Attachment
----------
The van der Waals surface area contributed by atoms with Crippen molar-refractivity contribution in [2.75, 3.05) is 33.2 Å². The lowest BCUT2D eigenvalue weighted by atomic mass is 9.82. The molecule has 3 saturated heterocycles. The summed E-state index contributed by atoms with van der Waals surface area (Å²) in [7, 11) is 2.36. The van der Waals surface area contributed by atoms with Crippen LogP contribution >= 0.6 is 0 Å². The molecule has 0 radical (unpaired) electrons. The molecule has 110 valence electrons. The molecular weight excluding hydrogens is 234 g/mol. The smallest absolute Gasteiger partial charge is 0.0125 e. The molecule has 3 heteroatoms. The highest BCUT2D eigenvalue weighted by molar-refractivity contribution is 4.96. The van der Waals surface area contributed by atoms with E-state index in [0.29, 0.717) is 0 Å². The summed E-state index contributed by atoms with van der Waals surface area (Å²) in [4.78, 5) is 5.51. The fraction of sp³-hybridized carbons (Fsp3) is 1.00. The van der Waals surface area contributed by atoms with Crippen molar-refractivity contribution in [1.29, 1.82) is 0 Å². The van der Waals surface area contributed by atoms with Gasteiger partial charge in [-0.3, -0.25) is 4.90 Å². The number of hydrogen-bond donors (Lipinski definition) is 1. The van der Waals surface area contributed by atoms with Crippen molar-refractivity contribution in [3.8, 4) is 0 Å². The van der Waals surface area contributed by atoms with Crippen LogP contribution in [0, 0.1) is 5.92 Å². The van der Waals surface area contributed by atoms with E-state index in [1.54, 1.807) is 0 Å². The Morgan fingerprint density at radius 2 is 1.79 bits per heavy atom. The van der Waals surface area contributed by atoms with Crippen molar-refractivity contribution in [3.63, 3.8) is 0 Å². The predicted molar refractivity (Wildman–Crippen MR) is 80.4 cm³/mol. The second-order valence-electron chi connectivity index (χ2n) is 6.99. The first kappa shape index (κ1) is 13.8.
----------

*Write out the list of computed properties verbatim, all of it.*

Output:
The van der Waals surface area contributed by atoms with Crippen molar-refractivity contribution in [2.75, 3.05) is 33.2 Å². The lowest BCUT2D eigenvalue weighted by atomic mass is 9.82. The molecule has 3 saturated heterocycles. The summed E-state index contributed by atoms with van der Waals surface area (Å²) in [7, 11) is 2.36. The van der Waals surface area contributed by atoms with Crippen LogP contribution >= 0.6 is 0 Å². The molecule has 0 radical (unpaired) electrons. The molecule has 110 valence electrons. The molecular weight excluding hydrogens is 234 g/mol. The smallest absolute Gasteiger partial charge is 0.0125 e. The molecule has 3 heteroatoms. The highest BCUT2D eigenvalue weighted by molar-refractivity contribution is 4.96. The van der Waals surface area contributed by atoms with E-state index in [0.29, 0.717) is 0 Å². The summed E-state index contributed by atoms with van der Waals surface area (Å²) in [4.78, 5) is 5.51. The fraction of sp³-hybridized carbons (Fsp3) is 1.00. The van der Waals surface area contributed by atoms with Crippen molar-refractivity contribution in [1.29, 1.82) is 0 Å². The van der Waals surface area contributed by atoms with Gasteiger partial charge in [-0.3, -0.25) is 4.90 Å². The number of hydrogen-bond donors (Lipinski definition) is 1. The van der Waals surface area contributed by atoms with Crippen molar-refractivity contribution in [3.8, 4) is 0 Å². The van der Waals surface area contributed by atoms with Crippen LogP contribution in [0, 0.1) is 5.92 Å². The van der Waals surface area contributed by atoms with E-state index in [1.54, 1.807) is 0 Å². The Morgan fingerprint density at radius 2 is 1.79 bits per heavy atom. The van der Waals surface area contributed by atoms with Crippen molar-refractivity contribution in [3.63, 3.8) is 0 Å². The predicted molar refractivity (Wildman–Crippen MR) is 80.4 cm³/mol. The second-order valence-electron chi connectivity index (χ2n) is 6.99. The first kappa shape index (κ1) is 13.8.